OUA Week 3: Carleton swoops out of Waterloo with a big win, but Warriors show they're mostly for real

Carleton attained a desirable outcome and Waterloo was faithful to the process — it just didn't show on the scoreboard.

That might be the best way to unpack the Carleton Ravens wresting a last-seconds win against Waterloo which might be the difference between the Ravens (2-1) hosting a playoff game  and being a playoff bubble team. Carleton doesn't evince a lot of flashiness, but this game is about not beating oneself. The Ravens were turnover-free, converted two fumble recoveries into 10 points and cranked up the A/C — quarterback Michael Arruda, feature back Nathan Carter — to consume almost all of the final 2½ minutes before Michael Domagala booted the winning field goal.

The upshot for Waterloo is, true, it could be looking at 2-3 justlikethat with Laurier and Western next up on a three-game gauntlet. But the Warriors are not besotted with issues on both offence and defence, while new mid-table neighbours Guelph and McMaster look like they couldn't put up 30 points running plays against air, or even an AUS team.

Tre Ford has seen a real defence and still has wild rate stats — 11.4 yards per throw, a touchdown every 7.9 attempts and an 80 per cent completion rate, just for you traditionalists. The Warriors played good defence against a big-boy team and could have won had they not left points on the field, most notoriously when normally sure-handed Mitch Kernick dropped a wide-open pass behind coverage in the first half, with a 28-yard single on the ensuing field-goal try completing a six-point swing.

After three weeks, OUA, from top to bottom, is in a 1-1-6-3 alignment. Try to guess who the first '1' is.

The middle of the league is a Coin Flip Sub-Conference, where sooner or later it comes down to fate. Or to be less referential, it comes down to refereeing and the kicker's foot.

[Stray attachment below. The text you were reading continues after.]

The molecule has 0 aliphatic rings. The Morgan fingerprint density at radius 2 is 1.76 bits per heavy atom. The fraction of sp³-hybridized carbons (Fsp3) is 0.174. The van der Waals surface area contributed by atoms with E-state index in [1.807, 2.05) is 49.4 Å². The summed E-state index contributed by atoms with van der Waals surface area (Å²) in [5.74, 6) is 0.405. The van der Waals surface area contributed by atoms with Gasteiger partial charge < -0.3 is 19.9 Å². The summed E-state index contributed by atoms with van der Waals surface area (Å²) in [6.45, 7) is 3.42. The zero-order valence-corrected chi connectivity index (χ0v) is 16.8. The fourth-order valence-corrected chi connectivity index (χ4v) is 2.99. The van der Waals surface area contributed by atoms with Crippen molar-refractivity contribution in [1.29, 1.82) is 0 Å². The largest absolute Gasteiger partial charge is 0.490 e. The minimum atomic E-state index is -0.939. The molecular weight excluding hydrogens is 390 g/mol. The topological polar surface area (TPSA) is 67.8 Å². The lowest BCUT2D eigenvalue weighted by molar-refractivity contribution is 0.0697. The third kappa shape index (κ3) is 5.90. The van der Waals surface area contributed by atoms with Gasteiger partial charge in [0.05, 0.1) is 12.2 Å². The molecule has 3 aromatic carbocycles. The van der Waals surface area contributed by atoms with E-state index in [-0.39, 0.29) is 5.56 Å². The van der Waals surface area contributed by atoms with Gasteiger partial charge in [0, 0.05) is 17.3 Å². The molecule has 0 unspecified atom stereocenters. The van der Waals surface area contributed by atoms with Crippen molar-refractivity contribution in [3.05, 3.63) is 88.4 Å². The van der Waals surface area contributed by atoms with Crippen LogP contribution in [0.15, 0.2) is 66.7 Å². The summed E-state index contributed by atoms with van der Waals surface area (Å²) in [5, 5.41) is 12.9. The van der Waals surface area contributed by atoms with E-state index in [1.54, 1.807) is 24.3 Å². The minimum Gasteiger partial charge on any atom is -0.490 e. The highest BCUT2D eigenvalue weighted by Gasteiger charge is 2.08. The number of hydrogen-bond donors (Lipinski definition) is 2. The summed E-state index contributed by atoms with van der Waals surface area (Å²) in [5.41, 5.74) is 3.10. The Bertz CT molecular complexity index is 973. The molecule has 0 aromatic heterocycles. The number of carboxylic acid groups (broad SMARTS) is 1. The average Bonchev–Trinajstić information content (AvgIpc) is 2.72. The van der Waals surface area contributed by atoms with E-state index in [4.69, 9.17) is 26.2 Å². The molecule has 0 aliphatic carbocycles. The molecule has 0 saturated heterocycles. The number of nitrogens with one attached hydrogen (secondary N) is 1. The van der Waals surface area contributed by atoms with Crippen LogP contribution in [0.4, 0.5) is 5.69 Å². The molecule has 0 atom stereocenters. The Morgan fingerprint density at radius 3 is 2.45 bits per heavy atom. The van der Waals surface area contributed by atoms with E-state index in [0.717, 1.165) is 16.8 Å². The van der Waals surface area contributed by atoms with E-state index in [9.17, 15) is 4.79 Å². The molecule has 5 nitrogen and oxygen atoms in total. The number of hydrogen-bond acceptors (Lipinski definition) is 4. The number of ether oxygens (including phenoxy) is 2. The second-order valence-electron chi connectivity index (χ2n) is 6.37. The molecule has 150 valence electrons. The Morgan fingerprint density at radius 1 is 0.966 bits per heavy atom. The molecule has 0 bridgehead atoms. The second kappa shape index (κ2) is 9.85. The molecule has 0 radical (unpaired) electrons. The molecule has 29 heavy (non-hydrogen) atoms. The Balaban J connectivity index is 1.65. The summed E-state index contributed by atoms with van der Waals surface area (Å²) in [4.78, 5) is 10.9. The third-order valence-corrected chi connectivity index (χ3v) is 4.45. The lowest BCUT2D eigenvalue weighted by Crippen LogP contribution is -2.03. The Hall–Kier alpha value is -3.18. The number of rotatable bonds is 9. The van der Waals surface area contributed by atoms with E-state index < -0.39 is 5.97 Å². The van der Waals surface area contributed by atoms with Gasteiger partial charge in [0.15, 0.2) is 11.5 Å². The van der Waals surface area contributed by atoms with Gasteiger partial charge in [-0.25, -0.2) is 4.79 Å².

Carleton 21 Waterloo 18 — In terms of rooting for story, the hockey score at halftime, 8-3 for the Ravens, created a warm fuzzy feeling. It connoted that we would see what Waterloo was made of after being contained for a half and not getting the Pavlovian response that is a couple touchdowns on the board during the first 30 minutes.

Ultimately, Ford commanded 101- and 85-yard drives in the second half, mostly through Kernick and Gordon Lam, who found slews of space in the coverage. (Tyler Ternowski was limited to 25 yards, so his per-game average has plummeted to 140.7.) Ultimately, the red-zone misfires and two missed field goals from inside of 30 yards — second-year Mike Bushell was placekicking and vet Caleb Girard punted and handled one convert — turned the outcome.

Time will tell if Waterloo is good enough to give itself a margin for error. Once the Purple bruises heal two Saturdays from now they have an at York-McMaster-at Guelph closing leg and they have shown a lot more than all three of those teams.

Ottawa 12 Guelph 10 — The Gee-Gees' identity shift from airshow to airtight defence was so gradual, I didn't even notice. Eight players got in on the seven sacks on Guelph's Theo Landers.

Well, truthfully, Ottawa started marking strides over on the dark side in 2016. One has to remember Ottawa had three coaches in four seasons from 2009 to 2012 (first Denis PichΓ© left, then Jean-Philippe Asselin, then there was The Gary Etcheverry Experience Featuring The Double-Wing). The instability really seemed to show up in the core spots and perhaps the recovery has taken this long.